Winds of change agree with Notre Dame's Amir Carlisle

Eric Hansen
South Bend Tribune

INDIANAPOLIS — A second wind and a whole lot of faith makes it easier now for Amir Carlisle to frame last year’s 31-24 escape from a Purdue team that didn’t win a game over an FBS opponent.

The Notre Dame running back-turned-slot receiver now admits the weirdness of having to be in separate camps from his father, Duane, a former track standout at Maryland and currently the Boilermakers’ director of sports performance.

Even more awkward was his slide from a prominent role at running back into statistical oblivion that started with a late fumble against Purdue.

“There were times I could have gotten down when my season didn’t exactly go how I planned for it to go,” said Carlisle, who has a new position and a new bounce in his step for Saturday night’s (7:30 EDT; NBC) Shamrock Series matchup between the 11th-ranked Irish (2-0) and Purdue (1-1) at Lucas Oil Stadium.

Notre Dame is 5-0 all-time in Shamrock Series off-site home games, outscoring its opponents, 200-75. Other than last year’s 37-34 edging of Arizona State in Arlington, Texas, all the others have been decided by at least 24 points.

“I really got in my Bible and prayed about things, and talked to my mom,” Carlisle said. “Each and every day is an opportunity for me to be an example of God, so I have to be positive and approach everything with excellence.

“Everything I do, regardless of the circumstances, I have to do with excellence.”

The 5-foot-10, 190-pound senior, with 2015 eligibility, is bringing significant improvement, if not excellence, to Notre Dame’s slot receiver position. He enters this Purdue matchup with nine receptions for 115 yards and two touchdowns.

Together he and slot tag teammate C.J. Prosise have 11 catches for 186 yards in two games. Though ND did rotate some of its outside receivers into the slot occasionally last year, the slot receiving corps itself accounted for a mere seven receptions for 72 yards over 13 games in 2013.

“The slot receiver position has been an area that has been a bit of a concern for me,” said ND head coach Brian Kelly, who moved Carlisle to his new position last winter. “We’ve finally got a guy that can match up inside out.”

Carlisle immediately embraced the opportunity to contribute again to the offense. The USC transfer, who has battled injuries while with the Trojans and again in 2012 after being granted immediate eligibility at ND by the NCAA, had become an afterthought at running back last season.

His fumble occurred with 8:10 left in the game against the Boilermakers and ND leading by seven points. Purdue took possession on the Irish 41, but went backwards 17 yards on its ensuing possession and elected to punt.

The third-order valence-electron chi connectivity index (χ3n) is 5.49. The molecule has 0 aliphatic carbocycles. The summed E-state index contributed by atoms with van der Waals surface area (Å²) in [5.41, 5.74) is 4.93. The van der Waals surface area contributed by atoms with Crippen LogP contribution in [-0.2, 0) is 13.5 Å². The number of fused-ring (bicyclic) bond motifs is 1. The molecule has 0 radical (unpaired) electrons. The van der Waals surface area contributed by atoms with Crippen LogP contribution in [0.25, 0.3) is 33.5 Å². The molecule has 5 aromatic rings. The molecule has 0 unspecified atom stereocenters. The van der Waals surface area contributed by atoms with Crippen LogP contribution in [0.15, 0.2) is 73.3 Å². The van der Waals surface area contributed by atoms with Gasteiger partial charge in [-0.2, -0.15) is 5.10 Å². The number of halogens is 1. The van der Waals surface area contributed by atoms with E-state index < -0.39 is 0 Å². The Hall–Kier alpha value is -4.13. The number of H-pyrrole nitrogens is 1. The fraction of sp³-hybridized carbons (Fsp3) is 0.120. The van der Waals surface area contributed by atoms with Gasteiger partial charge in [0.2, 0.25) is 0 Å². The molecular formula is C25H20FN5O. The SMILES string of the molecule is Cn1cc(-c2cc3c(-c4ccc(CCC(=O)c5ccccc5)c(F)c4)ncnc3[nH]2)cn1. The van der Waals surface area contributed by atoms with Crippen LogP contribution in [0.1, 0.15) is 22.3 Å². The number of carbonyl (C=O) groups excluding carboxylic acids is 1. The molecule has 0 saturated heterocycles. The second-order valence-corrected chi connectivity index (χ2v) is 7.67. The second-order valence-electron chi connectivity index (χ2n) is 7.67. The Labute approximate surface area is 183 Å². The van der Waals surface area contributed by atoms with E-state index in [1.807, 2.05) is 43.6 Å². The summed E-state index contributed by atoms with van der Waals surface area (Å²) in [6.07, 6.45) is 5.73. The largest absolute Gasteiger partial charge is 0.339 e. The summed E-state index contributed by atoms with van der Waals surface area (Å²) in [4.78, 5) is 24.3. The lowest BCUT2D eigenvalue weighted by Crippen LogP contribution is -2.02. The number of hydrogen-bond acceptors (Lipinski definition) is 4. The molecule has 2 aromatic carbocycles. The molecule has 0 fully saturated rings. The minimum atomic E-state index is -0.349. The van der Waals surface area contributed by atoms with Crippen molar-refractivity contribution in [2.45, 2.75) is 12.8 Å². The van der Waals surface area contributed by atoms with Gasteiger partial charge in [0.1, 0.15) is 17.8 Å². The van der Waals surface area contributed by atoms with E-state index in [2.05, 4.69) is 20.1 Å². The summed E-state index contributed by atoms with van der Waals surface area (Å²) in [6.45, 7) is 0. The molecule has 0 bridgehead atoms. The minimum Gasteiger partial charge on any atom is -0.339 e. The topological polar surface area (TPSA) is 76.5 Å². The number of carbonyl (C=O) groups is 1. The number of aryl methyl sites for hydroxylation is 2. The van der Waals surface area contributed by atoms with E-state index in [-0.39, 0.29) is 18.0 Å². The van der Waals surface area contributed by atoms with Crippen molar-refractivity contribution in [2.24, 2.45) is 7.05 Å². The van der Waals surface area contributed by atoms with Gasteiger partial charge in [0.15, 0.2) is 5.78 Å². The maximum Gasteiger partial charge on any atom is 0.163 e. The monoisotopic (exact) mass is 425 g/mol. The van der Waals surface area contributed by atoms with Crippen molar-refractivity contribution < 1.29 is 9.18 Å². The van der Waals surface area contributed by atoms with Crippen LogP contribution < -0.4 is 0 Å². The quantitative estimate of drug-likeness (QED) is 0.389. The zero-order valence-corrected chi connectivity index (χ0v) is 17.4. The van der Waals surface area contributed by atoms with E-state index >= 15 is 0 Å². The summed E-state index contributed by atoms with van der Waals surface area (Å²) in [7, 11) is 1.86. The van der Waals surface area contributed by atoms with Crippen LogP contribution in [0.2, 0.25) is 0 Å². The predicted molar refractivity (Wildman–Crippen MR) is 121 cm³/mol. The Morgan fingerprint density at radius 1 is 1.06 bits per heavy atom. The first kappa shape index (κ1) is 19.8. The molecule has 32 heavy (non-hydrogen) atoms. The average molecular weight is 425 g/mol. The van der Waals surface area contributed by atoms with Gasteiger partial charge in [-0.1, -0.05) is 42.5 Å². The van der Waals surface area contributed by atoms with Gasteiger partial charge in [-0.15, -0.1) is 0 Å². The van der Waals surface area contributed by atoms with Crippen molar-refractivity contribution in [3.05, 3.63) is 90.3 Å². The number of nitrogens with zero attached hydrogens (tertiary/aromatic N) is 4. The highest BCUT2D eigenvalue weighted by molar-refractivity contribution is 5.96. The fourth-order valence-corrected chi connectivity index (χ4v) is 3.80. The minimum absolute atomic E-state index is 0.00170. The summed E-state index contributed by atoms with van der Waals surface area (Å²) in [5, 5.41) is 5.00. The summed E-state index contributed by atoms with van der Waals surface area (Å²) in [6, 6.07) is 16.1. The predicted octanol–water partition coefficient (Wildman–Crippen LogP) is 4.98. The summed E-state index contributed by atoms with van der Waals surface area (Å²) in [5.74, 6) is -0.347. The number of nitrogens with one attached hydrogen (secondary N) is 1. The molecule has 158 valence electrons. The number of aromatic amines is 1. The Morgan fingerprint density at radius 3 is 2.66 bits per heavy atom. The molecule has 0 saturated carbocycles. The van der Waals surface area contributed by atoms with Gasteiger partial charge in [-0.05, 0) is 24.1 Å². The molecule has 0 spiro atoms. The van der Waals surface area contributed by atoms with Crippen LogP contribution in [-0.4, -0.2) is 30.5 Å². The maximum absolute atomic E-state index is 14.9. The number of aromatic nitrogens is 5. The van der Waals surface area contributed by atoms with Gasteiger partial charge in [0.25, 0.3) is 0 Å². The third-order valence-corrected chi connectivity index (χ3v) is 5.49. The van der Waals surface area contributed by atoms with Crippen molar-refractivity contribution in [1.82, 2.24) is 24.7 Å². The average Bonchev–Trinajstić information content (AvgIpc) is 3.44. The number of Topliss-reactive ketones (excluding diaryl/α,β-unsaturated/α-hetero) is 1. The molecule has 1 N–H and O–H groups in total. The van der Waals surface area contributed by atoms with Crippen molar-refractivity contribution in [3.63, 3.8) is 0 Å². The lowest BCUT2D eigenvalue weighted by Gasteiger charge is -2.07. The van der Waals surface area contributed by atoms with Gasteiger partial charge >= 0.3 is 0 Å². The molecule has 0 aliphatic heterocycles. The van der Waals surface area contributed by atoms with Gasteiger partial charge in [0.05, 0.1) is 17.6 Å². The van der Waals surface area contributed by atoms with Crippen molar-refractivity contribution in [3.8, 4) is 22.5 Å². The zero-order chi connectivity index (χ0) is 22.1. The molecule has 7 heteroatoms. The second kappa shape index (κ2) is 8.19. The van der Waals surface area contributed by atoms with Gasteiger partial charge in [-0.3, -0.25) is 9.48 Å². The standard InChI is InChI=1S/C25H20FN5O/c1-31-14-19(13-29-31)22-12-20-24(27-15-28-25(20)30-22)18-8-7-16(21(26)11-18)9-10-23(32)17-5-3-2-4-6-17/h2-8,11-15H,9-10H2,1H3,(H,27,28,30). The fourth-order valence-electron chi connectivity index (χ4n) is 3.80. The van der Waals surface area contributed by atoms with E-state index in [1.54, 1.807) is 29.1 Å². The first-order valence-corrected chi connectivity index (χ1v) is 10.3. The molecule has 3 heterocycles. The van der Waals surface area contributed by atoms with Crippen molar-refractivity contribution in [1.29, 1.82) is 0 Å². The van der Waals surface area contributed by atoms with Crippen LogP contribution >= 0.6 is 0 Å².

Carlisle’s replacement, Cam McDaniel, ended up carrying the ball 10 times in the final ball-hogging drive that killed all of the remaining 7:22 on the clock.

As for Carlisle, he finished the game with 16 yards on 11 carries, giving him 148 yards on 30 attempts — and seven receptions for 130 yards — in ND’s first three games of 2013. He carried just 17 times over the last 10 games for 56 yards and did not catch a pass in any of those contests.

Carlisle’s fumble was just one of two the Irish running back corps lost all season and one of 10 by the running backs in the Kelly coaching era (2010-present). The Irish have not committed a turnover of any kind in 2014 so far, one of eight FBS schools that have played two games that can make that claim.

“I learned from that,” Carlisle said of the fumble and its aftermath. “It was a learning experience. I put it in the past. All I can do is focus on the present and be the best for this game coming up on Saturday.”

He helped put himself in that position by working this summer with Michael Johnson, the new head coach at Carlisle’s old high school, The King’s Academy in Sunnyvale, Calif.

Johnson had served as a college assistant at Oregon State and UCLA, and in the pros with Atlanta, San Diego, Buffalo and San Francisco.

Carlisle also leaned on nine-year NFL veteran running back Frank Gore, whom Duane Carlisle introduced to his son when the elder Carlisle was working as the strength coach for the 49ers (2005-10).

“All the time in high school, I’d be at the 49ers complex, when my dad was with the 49ers every single day,” he said, “so I got a chance to work out with a lot of the guys over there.

“Frank Gore has always been a mentor for me, throughout my entire high school career and college career. He’s been there when I need to talk to somebody. He’s offered advice, so I really appreciate that.”

And Carlisle has needed that. The switch to slot receiver had a lot more adjustments than even Carlisle had envisioned.

“It was a lot of football for him to learn,” Kelly said. “It's still a lot of football for him to continue to learn. He plays hard. He is a great kid. He is a conscientious kid, but he was learning a lot of football at that position. There is a lot going on.

“I think, really, what put him over the top was his concentration on catching the football with his hands. Once that really became something that he felt comfortable doing, I think it really allowed him to progress quickly.”

And now he can’t wait to show off to his long-time biggest fan, Duane Carlisle, on Saturday night.

“My dad is the one who introduced me to football,” the younger Carlisle said. “Last year, it was weird (playing Purdue), but it’s not weird for me (now). I approach it like any other game — focused and ready to execute.

“At the end of the day, that’s my dad, and our relationship always supersedes football.”


Notre Dame's Amir Carlisle makes a catch next to Michigan's Delonte Hollowell during the ND's 31-0 shutout of the Wolverines last Saturday. (SBT Photo/ROBERT FRANKLIN)